This Fellowship is the only medical student award dedicated to nurturing a career path for physician-scientists in tropical medicine. It is awarded annually to full-time medical students at accredited medical schools in North America. Fellows receive airfare and up to $1,000 in living expenses for a clinical training or research project that takes place in an area where tropical diseases are endemic. ASTMH, founded in 1903, is a worldwide organization of scientists, clinicians and program professionals whose mission is to promote global health through the prevention and control of infectious and other diseases that disproportionately afflict the global poor.
“The future of global health and tropical medicine is in great hands with a group as dynamic and committed as this class of Fellows,” said Kean Fellowship Committee Chair, Chandy John, MD, MS, University of Minnesota. “Headlines and news reports remind us that diseases that affect people in the tropics can have worldwide consequences. These fellows will be part of the next generation working to alleviate the suffering and long-term disability caused by these diseases.”
“This premier award is both honorific and substantive. It makes overseas training experiences for students interested in tropical disease possible, and works to build the ranks of physician-scientists focused on diseases in low-income countries,” said ASTMH President Alan Magill, MD, FASTMH. “The Fellowship enables these future leaders to expand their scientific networks, which in turn advances their professional contributions. As a Society, our goal is guide them towards fulfilling career options allowing them to do the work that helps improve the lives of so many who suffer needlessly from tropical disease.”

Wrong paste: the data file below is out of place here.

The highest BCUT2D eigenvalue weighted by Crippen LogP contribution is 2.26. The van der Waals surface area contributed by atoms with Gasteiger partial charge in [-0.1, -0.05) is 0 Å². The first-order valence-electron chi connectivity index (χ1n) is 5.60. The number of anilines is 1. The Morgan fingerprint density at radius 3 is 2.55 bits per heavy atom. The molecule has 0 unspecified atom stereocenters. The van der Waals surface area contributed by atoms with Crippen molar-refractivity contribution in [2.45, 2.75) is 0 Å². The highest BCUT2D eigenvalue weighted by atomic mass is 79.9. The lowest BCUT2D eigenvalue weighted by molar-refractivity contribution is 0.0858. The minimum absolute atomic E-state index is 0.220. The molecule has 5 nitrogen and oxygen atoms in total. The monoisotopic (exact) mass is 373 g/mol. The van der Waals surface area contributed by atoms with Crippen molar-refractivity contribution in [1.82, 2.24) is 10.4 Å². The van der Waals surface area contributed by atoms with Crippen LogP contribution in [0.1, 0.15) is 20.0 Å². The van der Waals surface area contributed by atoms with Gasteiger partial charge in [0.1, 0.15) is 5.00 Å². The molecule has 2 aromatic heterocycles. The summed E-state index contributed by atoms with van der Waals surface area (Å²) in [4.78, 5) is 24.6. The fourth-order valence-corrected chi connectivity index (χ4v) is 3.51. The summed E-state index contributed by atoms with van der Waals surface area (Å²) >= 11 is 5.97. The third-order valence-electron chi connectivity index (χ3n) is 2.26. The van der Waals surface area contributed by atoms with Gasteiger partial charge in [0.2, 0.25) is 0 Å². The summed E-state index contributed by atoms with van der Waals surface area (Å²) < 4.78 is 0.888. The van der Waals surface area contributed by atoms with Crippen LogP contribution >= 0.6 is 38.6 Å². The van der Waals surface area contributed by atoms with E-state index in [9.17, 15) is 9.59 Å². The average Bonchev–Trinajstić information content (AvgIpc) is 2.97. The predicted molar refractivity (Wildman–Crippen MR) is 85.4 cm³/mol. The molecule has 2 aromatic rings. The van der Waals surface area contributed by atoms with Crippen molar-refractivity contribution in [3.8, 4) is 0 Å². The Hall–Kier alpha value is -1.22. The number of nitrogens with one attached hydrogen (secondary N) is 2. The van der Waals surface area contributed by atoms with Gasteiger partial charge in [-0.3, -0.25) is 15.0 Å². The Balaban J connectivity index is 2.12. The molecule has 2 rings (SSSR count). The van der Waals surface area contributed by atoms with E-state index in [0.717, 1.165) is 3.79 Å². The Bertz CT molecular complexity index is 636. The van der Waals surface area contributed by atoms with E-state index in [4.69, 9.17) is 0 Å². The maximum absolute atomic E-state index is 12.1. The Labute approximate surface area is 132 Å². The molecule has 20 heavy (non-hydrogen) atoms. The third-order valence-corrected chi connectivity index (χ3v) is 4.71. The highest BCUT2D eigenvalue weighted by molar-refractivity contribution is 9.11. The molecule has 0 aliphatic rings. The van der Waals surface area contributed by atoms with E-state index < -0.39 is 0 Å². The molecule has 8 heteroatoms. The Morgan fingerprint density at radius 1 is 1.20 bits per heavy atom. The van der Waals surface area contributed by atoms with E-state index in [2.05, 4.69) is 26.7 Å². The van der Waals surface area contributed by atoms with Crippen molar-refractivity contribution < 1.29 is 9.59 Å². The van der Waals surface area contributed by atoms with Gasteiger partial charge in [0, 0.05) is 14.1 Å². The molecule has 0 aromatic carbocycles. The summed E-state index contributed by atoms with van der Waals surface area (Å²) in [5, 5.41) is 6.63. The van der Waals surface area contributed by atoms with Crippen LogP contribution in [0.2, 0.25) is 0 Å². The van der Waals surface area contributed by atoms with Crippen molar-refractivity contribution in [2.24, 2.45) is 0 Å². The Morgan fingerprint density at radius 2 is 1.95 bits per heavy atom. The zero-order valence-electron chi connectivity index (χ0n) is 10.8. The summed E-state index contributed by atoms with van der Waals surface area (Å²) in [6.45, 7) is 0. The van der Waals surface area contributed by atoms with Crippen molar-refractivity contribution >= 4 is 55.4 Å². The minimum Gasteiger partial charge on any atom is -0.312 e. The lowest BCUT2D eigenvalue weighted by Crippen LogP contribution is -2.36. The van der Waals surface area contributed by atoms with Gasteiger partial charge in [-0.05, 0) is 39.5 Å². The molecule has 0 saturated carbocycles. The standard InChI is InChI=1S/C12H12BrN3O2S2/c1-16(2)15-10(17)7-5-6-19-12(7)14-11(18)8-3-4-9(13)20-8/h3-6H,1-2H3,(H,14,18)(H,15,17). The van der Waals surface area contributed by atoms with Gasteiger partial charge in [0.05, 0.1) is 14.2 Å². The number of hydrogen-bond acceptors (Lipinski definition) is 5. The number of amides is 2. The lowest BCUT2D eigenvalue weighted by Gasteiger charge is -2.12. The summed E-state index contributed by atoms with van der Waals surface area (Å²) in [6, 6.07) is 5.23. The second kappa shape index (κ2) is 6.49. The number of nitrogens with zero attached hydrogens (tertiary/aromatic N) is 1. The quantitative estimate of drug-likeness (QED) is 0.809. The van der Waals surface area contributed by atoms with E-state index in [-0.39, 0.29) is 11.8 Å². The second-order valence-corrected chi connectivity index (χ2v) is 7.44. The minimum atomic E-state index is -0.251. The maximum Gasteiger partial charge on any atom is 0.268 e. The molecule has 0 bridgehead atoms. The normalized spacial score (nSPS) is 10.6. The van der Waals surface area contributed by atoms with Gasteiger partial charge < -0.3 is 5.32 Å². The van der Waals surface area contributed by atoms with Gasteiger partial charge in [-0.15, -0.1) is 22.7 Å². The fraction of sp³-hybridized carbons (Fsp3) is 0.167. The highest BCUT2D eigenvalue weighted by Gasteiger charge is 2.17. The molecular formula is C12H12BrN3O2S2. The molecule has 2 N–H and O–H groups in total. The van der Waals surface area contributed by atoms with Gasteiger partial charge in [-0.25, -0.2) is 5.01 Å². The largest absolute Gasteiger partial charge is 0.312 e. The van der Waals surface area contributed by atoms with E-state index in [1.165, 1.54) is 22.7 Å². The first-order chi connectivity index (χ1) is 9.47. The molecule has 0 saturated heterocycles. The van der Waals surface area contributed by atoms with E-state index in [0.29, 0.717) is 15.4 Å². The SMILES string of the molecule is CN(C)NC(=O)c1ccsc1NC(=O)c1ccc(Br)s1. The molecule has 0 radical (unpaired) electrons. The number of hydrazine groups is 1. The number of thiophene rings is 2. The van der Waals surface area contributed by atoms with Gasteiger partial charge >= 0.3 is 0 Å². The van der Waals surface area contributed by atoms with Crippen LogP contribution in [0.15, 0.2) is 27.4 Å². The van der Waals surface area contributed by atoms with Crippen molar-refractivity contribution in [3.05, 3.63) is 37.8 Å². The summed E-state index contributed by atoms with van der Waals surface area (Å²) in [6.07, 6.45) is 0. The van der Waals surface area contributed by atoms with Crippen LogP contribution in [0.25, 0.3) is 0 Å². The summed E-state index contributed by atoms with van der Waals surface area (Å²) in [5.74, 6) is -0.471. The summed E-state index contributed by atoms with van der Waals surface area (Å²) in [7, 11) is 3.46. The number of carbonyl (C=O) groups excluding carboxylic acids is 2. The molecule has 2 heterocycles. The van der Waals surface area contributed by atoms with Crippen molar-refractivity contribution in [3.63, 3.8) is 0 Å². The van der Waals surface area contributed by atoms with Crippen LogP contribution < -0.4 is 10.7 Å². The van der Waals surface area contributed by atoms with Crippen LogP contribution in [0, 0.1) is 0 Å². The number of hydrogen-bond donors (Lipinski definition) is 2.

The Fellowship is named to honor Benjamin H. Kean, MD, (1912-1993), an internationally acclaimed tropical medicine expert and personal mentor to many of today’s world-renowned tropical medicine experts who were inspired by him as his students in medical school. Kean is also credited with discovering the causes of several diseases, including turista or travelers’ diarrhea.